I think I vacillate between two extremes. I certainly have an affinity for writing at a distance – one of my favourite short stories is Alain Robbe-Grillet’s La Plage. Similarly, the writer Alan Beard said my recent memoir read like ‘an attempt to stand back and view his own life as an outsider might’, and I’ve invested a lot of time in trying to write with the cool detachment that Anna Kavan brought to her short fiction in Machines in the Head (albeit unknowingly: I first read her in 2021, after years of working on a dispassionate voice).

Alternatively, I’ve also long been fascinated with interiority, and the modernist immersion practiced by Robert Walser. And I suppose you could see this as gonzo fiction, with the author firmly at its centre, owning each perspective, encroaching on every phrase.

I’m not sure which approach I’m more suited to but the latter is less risky, I think, and brings more energy to the page. Whereas the former can easily come across as flat and bloodless, rather than intentionally detached.

To close I’d like to talk about Birmingham – your home city and the focus of the collection’s titular story. In ‘The State of Us’, Birmingham is presented via its history, its identity and its character as a kind of terminus for international culture. I’m keen to know how you feel about Birmingham, about its history and future, and about the state of it in 2023.

Perhaps more ‘hub’ than terminus (except that word is one of the most ‘shoot-me-now’ in contemporary English.)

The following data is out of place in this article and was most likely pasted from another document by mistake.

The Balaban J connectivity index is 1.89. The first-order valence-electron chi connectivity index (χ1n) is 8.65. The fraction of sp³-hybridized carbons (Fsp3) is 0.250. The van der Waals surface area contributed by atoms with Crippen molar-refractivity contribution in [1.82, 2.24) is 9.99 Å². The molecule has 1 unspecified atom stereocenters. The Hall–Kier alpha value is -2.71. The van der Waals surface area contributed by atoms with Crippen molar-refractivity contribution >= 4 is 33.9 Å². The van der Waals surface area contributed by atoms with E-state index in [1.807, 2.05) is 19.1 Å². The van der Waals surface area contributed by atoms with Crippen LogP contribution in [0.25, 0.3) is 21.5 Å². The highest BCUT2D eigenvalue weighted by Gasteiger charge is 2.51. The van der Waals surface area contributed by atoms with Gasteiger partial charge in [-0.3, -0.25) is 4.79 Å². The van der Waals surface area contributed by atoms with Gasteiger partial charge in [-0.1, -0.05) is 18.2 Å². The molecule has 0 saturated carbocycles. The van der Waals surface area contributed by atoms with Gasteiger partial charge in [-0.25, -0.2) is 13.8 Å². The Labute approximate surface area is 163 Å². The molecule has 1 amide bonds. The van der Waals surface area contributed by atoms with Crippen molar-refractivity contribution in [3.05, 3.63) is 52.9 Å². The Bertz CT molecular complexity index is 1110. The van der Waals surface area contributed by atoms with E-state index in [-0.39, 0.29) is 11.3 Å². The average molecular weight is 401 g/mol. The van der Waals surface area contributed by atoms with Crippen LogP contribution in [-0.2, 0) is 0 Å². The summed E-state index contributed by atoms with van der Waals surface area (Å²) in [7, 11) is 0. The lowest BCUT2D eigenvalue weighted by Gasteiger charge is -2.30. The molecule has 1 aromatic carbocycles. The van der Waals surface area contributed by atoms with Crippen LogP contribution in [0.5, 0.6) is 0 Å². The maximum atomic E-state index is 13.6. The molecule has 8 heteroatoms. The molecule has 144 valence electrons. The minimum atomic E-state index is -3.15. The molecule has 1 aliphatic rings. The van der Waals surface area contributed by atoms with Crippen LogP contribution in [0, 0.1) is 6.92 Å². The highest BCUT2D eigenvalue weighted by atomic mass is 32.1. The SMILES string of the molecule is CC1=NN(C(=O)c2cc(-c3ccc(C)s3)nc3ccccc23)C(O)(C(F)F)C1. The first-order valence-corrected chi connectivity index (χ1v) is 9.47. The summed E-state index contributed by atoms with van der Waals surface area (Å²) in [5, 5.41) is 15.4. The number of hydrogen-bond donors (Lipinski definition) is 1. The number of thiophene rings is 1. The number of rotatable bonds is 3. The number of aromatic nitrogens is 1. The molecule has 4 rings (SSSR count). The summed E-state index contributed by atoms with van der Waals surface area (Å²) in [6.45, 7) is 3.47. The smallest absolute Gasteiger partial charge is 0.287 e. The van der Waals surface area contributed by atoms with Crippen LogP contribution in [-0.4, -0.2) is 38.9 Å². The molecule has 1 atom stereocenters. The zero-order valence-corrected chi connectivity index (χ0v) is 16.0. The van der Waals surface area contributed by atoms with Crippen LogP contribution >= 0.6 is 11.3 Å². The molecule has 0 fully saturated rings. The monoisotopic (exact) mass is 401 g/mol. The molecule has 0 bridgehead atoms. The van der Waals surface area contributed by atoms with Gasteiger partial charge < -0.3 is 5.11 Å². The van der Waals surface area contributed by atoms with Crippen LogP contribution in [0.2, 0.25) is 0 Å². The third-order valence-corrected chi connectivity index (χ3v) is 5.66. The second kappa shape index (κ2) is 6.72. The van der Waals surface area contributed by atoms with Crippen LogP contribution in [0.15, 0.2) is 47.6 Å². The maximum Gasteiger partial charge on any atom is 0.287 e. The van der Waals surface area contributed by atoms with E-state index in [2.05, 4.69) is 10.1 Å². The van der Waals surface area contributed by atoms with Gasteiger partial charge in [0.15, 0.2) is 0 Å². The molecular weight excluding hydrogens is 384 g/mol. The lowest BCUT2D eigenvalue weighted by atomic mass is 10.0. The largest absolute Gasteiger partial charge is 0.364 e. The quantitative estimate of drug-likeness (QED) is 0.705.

I’m not sure what I think about Birmingham, and its influence on me. I mean I love it, of course I do.  It’s my home. It’s a fascinating city of enormous and under-appreciated historical significance and – literally – a million stories. But I’m wary of making too much of my relationship with it.

I know ‘place’ is important in fiction, I just think that’s ‘place’ per se. So many of our contemporary relationships focus on difference, I’m inclined to play up the universality of human experience wherever this is possible (and justified). And as long as you have your characters interacting with their environment in interesting ways, I don’t think the setting matters. By which I mean I’d be confident of writing a worthwhile psycho-geographical piece set in a city I didn’t know. Even when I wrote a novella that was very particular about location – and used actual South Birmingham road names – I told myself this was just co-incidence, that I was just writing about what I knew, and the story could happily be transposed. I also dislike being referred to as a ‘Birmingham writer’. This happened once and I thought it was at best lazy and at worst reductive.

Then again, I’m told my life-writing is self-deprecating and this is a characteristic that people often ascribe to Brummies. So I might be channelling what is sometimes considered the city’s personality, and enjoying the benefits of its literary ‘terroir’, unconsciously.

With regard to the state of the city, I’m also conflicted. I’m not particularly cheery about the direction that any centre of population is taking. In the story you mention, I was aiming to create something uplifting, a sort of ‘fantasy realpolitik’ (no, really!) but as its title implies we’re in such a mess that – if you’re so inclined – you can read it as something a lot more negative…

Charlie Hill is the author of two contemporary novels (The Space Between Things, Indigo Dreams Press, 2010; Books! Profile Books, 2013), a novella (Stuff, Cinnamon Press, 2016) a memoir (I Don’t Want to go to the Taj Mahal, Repeater Books, 2021) and an historical novel (The Pirate Queen, Stairwell Books, 2022). The State of Us (Fly on the Wall Press, 2023) is his first collection of short stories. He sometimes teaches experimental fiction and is a Fellow of the Royal Literary Fund.

Joe Bedford’s interview series Writers on Research is made possible with National Lottery funding via Arts Council England.